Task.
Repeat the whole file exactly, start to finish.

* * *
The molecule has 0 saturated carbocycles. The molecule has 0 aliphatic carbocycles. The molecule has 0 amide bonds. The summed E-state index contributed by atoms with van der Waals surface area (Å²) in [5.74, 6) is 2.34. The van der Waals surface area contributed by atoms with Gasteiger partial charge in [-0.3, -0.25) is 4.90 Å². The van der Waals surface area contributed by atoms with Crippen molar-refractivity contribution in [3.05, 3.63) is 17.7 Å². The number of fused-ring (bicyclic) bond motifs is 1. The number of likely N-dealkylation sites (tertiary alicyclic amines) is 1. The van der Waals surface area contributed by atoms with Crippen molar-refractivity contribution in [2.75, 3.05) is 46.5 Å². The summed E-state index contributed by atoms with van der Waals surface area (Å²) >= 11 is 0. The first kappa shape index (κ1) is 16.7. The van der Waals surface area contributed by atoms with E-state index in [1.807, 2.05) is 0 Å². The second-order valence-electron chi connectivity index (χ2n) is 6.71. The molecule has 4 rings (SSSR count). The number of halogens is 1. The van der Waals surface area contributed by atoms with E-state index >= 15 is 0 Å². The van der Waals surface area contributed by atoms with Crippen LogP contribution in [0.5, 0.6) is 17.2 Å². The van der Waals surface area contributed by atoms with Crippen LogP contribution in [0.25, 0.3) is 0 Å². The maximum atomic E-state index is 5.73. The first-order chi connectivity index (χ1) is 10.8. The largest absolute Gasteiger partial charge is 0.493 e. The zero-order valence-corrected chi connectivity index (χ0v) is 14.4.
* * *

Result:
The molecule has 0 saturated carbocycles. The molecule has 0 aliphatic carbocycles. The molecule has 0 amide bonds. The summed E-state index contributed by atoms with van der Waals surface area (Å²) in [5.74, 6) is 2.34. The van der Waals surface area contributed by atoms with Gasteiger partial charge in [-0.3, -0.25) is 4.90 Å². The van der Waals surface area contributed by atoms with Crippen molar-refractivity contribution in [3.05, 3.63) is 17.7 Å². The number of fused-ring (bicyclic) bond motifs is 1. The number of likely N-dealkylation sites (tertiary alicyclic amines) is 1. The van der Waals surface area contributed by atoms with Crippen molar-refractivity contribution in [2.75, 3.05) is 46.5 Å². The summed E-state index contributed by atoms with van der Waals surface area (Å²) >= 11 is 0. The first kappa shape index (κ1) is 16.7. The van der Waals surface area contributed by atoms with E-state index in [1.807, 2.05) is 0 Å². The second-order valence-electron chi connectivity index (χ2n) is 6.71. The molecule has 4 rings (SSSR count). The number of halogens is 1. The van der Waals surface area contributed by atoms with E-state index >= 15 is 0 Å². The van der Waals surface area contributed by atoms with Crippen LogP contribution in [0.5, 0.6) is 17.2 Å². The van der Waals surface area contributed by atoms with Crippen LogP contribution in [0.25, 0.3) is 0 Å². The maximum atomic E-state index is 5.73. The first-order chi connectivity index (χ1) is 10.8. The largest absolute Gasteiger partial charge is 0.493 e. The zero-order valence-corrected chi connectivity index (χ0v) is 14.4.